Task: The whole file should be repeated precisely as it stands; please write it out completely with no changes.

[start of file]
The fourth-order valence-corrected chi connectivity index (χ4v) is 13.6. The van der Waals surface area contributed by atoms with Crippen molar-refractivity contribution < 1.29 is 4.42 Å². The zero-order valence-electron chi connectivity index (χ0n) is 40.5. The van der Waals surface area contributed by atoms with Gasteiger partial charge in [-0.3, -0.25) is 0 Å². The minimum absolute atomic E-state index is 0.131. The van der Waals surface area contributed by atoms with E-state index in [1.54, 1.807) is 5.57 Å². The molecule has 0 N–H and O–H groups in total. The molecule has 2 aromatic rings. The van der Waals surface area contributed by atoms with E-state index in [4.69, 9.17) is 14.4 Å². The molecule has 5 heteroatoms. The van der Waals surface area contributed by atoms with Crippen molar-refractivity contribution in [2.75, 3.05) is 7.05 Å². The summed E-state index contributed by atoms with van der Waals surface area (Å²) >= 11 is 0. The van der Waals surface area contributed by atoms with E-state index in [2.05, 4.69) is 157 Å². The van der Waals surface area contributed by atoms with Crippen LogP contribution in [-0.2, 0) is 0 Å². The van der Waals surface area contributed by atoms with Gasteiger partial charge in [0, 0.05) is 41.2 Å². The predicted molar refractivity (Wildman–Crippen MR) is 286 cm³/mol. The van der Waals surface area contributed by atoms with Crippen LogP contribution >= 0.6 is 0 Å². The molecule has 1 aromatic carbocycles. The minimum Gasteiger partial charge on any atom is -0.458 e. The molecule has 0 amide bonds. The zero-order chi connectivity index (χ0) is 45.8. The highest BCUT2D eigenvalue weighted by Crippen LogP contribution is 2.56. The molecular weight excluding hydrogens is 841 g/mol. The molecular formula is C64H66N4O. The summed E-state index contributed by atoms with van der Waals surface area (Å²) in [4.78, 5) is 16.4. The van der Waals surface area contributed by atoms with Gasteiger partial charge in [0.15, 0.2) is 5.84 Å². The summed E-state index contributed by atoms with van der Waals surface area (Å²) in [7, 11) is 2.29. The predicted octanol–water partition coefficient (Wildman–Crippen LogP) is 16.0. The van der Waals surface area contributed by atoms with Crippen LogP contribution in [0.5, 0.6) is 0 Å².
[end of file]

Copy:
The fourth-order valence-corrected chi connectivity index (χ4v) is 13.6. The van der Waals surface area contributed by atoms with Crippen molar-refractivity contribution < 1.29 is 4.42 Å². The zero-order valence-electron chi connectivity index (χ0n) is 40.5. The van der Waals surface area contributed by atoms with Gasteiger partial charge in [-0.3, -0.25) is 0 Å². The minimum absolute atomic E-state index is 0.131. The van der Waals surface area contributed by atoms with E-state index in [1.54, 1.807) is 5.57 Å². The molecule has 0 N–H and O–H groups in total. The molecule has 2 aromatic rings. The van der Waals surface area contributed by atoms with E-state index in [4.69, 9.17) is 14.4 Å². The molecule has 5 heteroatoms. The van der Waals surface area contributed by atoms with Crippen molar-refractivity contribution in [2.75, 3.05) is 7.05 Å². The summed E-state index contributed by atoms with van der Waals surface area (Å²) >= 11 is 0. The van der Waals surface area contributed by atoms with E-state index in [2.05, 4.69) is 157 Å². The van der Waals surface area contributed by atoms with Crippen LogP contribution in [-0.2, 0) is 0 Å². The van der Waals surface area contributed by atoms with Gasteiger partial charge in [0, 0.05) is 41.2 Å². The predicted molar refractivity (Wildman–Crippen MR) is 286 cm³/mol. The van der Waals surface area contributed by atoms with Crippen LogP contribution >= 0.6 is 0 Å². The molecule has 1 aromatic carbocycles. The minimum Gasteiger partial charge on any atom is -0.458 e. The molecule has 0 amide bonds. The zero-order chi connectivity index (χ0) is 45.8. The highest BCUT2D eigenvalue weighted by Crippen LogP contribution is 2.56. The molecular weight excluding hydrogens is 841 g/mol. The molecular formula is C64H66N4O. The summed E-state index contributed by atoms with van der Waals surface area (Å²) in [4.78, 5) is 16.4. The van der Waals surface area contributed by atoms with Gasteiger partial charge in [0.15, 0.2) is 5.84 Å². The summed E-state index contributed by atoms with van der Waals surface area (Å²) in [7, 11) is 2.29. The predicted octanol–water partition coefficient (Wildman–Crippen LogP) is 16.0. The van der Waals surface area contributed by atoms with Crippen LogP contribution in [0.5, 0.6) is 0 Å².